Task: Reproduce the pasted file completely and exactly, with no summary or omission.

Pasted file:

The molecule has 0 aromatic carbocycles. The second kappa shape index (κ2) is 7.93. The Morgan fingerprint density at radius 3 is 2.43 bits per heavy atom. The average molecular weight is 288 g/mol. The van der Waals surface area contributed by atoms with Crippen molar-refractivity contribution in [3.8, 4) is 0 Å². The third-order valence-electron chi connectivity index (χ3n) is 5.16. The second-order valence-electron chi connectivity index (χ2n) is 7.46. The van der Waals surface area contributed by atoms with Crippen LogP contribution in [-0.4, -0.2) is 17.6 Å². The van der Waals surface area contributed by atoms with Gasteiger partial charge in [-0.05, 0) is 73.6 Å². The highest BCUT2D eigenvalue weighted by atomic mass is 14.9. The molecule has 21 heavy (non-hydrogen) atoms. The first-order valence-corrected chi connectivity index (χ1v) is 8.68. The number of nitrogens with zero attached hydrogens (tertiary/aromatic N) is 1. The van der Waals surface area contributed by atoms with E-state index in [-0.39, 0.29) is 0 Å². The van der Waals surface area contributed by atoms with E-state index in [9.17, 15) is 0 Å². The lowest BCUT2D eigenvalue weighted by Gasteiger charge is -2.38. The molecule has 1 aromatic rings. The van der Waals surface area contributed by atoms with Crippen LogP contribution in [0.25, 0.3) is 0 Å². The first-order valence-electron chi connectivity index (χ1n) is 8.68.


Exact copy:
The molecule has 0 aromatic carbocycles. The second kappa shape index (κ2) is 7.93. The Morgan fingerprint density at radius 3 is 2.43 bits per heavy atom. The average molecular weight is 288 g/mol. The van der Waals surface area contributed by atoms with Crippen molar-refractivity contribution in [3.8, 4) is 0 Å². The third-order valence-electron chi connectivity index (χ3n) is 5.16. The second-order valence-electron chi connectivity index (χ2n) is 7.46. The van der Waals surface area contributed by atoms with Crippen LogP contribution in [-0.4, -0.2) is 17.6 Å². The van der Waals surface area contributed by atoms with Gasteiger partial charge in [-0.05, 0) is 73.6 Å². The highest BCUT2D eigenvalue weighted by atomic mass is 14.9. The molecule has 21 heavy (non-hydrogen) atoms. The first-order valence-corrected chi connectivity index (χ1v) is 8.68. The number of nitrogens with zero attached hydrogens (tertiary/aromatic N) is 1. The van der Waals surface area contributed by atoms with E-state index in [-0.39, 0.29) is 0 Å². The van der Waals surface area contributed by atoms with E-state index in [9.17, 15) is 0 Å². The lowest BCUT2D eigenvalue weighted by Gasteiger charge is -2.38. The molecule has 1 aromatic rings. The van der Waals surface area contributed by atoms with Crippen LogP contribution in [0.25, 0.3) is 0 Å². The first-order valence-electron chi connectivity index (χ1n) is 8.68.